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Friday, September 22, 2017

Asteroid Bound Spacecraft - OSIRIS-REx Mission

Mission Overview:

     NASA asteroid sample return mission, OSIRIS-Rex (origin, spectral interpretation, resource, Identification, and security - Regolith Explorer) will pass about 17,000 kilometers above the Earth on 22nd Friday 2017. Using Earth as a singleshot, the spacecraft will receive an assist to complete its journey to the asteroid Bennu.

OSIRIS-REx mission is to investigate the near earth asteroid to study the surface, collect samples and bring safely to the Earth. This is the first National Aeronautics Space Administration (NASA's) asteroid sample return mission. Now the spacecraft is on the half way to the Bennu asteroid and the mission duration is 2 years.

Start of Mission:

     The OSIRIS-REx mission was officially begins after the successful launch on 8th September 2016. The largest was a deep space maneuver on 28th December 2016, that extremely changed the speed and path of the spacecraft to the target Earth for the flyby. There have also been three trajectory correction maneuvers - one on 7th October 2016 and another on 18th January 2017 and the last on 23 August 2017 - thirty days before the gravity assist - that further refined spacecraft's trajectory in preparation for the flyby.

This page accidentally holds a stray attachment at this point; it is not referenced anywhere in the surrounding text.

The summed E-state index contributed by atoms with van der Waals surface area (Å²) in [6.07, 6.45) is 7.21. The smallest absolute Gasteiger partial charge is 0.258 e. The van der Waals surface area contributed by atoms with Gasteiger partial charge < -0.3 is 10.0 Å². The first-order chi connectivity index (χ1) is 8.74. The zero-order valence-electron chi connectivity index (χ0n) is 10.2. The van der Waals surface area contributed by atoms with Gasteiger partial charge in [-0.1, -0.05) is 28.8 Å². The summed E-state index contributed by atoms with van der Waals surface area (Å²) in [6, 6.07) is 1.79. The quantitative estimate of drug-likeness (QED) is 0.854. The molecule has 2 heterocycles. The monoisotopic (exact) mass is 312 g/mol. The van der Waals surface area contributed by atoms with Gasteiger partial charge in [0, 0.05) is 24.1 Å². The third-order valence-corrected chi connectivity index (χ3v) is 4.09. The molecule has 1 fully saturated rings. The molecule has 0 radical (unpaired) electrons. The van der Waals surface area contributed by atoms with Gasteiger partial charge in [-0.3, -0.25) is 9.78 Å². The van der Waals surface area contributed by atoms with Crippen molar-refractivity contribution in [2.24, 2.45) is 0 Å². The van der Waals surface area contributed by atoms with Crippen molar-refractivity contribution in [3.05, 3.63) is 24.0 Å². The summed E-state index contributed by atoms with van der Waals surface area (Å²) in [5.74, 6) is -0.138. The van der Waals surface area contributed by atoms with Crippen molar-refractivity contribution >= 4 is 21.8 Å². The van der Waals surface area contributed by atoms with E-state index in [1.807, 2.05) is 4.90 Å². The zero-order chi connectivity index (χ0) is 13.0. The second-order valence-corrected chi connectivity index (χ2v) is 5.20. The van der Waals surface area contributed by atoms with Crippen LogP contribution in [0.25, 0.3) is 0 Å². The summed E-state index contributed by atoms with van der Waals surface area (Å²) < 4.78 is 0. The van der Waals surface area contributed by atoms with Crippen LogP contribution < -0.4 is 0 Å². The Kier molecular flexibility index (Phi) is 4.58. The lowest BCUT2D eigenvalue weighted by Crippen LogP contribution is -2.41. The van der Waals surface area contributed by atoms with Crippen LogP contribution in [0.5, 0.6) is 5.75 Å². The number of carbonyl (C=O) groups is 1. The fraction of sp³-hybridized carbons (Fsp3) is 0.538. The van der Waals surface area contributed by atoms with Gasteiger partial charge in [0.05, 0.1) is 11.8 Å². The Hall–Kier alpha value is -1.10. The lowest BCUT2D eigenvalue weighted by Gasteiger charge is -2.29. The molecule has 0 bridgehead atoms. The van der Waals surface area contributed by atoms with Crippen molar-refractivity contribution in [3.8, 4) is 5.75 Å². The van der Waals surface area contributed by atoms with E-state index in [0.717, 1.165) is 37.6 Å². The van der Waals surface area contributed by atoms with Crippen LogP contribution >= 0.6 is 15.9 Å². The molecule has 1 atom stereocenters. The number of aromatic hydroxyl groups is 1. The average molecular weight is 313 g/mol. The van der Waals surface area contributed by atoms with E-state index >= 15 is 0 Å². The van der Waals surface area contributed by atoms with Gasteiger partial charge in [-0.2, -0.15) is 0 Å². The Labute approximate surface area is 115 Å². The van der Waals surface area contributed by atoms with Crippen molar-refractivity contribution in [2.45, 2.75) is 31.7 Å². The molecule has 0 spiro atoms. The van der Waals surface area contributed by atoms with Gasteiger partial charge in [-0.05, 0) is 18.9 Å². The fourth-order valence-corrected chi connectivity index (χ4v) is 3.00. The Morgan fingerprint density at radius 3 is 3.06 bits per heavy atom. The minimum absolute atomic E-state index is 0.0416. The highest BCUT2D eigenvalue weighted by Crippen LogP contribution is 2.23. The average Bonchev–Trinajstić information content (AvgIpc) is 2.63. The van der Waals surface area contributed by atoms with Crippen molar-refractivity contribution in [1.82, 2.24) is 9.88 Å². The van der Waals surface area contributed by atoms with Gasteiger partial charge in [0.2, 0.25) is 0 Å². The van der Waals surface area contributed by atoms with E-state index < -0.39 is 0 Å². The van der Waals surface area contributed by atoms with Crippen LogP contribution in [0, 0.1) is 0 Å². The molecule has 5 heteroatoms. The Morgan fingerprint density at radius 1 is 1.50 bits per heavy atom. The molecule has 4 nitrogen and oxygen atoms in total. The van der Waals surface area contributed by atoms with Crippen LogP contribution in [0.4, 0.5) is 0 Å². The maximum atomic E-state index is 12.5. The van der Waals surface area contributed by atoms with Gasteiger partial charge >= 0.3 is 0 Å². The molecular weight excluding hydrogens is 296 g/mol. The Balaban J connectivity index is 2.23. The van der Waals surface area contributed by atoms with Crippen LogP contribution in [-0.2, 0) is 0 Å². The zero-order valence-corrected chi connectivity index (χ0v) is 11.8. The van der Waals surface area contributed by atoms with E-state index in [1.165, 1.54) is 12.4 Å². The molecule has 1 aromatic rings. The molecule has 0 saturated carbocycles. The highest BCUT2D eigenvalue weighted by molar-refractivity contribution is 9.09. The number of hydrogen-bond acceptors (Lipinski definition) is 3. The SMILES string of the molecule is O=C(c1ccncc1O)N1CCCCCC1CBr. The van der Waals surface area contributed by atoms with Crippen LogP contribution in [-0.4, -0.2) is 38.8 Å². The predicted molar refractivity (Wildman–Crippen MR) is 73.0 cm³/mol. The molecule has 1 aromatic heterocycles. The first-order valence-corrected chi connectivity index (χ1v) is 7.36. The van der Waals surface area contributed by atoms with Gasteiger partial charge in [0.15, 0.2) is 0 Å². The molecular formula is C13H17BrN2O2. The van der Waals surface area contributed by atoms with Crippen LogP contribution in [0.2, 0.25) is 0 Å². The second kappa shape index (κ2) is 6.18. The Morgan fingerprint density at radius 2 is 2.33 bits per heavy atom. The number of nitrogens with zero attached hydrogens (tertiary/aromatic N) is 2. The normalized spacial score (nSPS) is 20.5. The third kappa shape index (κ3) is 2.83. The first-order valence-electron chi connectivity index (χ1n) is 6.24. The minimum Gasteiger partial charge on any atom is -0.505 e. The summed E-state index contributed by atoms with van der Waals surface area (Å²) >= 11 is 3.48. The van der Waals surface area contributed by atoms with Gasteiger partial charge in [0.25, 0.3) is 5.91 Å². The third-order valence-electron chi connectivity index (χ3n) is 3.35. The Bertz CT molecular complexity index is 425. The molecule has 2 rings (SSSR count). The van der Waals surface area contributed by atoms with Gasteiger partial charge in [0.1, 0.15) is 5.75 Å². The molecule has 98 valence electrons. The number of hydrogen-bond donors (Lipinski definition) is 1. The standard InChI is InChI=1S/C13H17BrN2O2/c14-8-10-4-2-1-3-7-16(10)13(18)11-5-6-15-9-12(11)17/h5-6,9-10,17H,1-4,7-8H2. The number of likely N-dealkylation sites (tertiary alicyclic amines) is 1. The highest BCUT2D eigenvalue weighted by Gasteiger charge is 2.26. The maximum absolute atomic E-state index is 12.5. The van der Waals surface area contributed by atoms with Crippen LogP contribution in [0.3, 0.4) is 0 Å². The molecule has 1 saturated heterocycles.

Mission Management:

    NASA's Goddard Space Flight Center provides overall mission management, systems engineering and the safety and mission assurance for OSIRIS-REx. Dante Lauretta of the University of Arizona, Tucson is the principal investigator, and the University of Arizona also leads the science team and the mission science observation planning and data processing Lockheed Martin Space Systems in Denver built the spacecraft and is providing flight operations. Goddard and KinetX Aerospace are responsible for navigating the OSIRIS-REx spacecraft. OSIRIS-REx is the third mission in NASA's New Frontiers Program. NASA's Marshall Space Flight Center in Huntsville, Alabama, manages the agency's new frontiers program for its Science Mission Directorate in Washington.

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Credits: Text and Image Credit : National Aeronautics Space Administration


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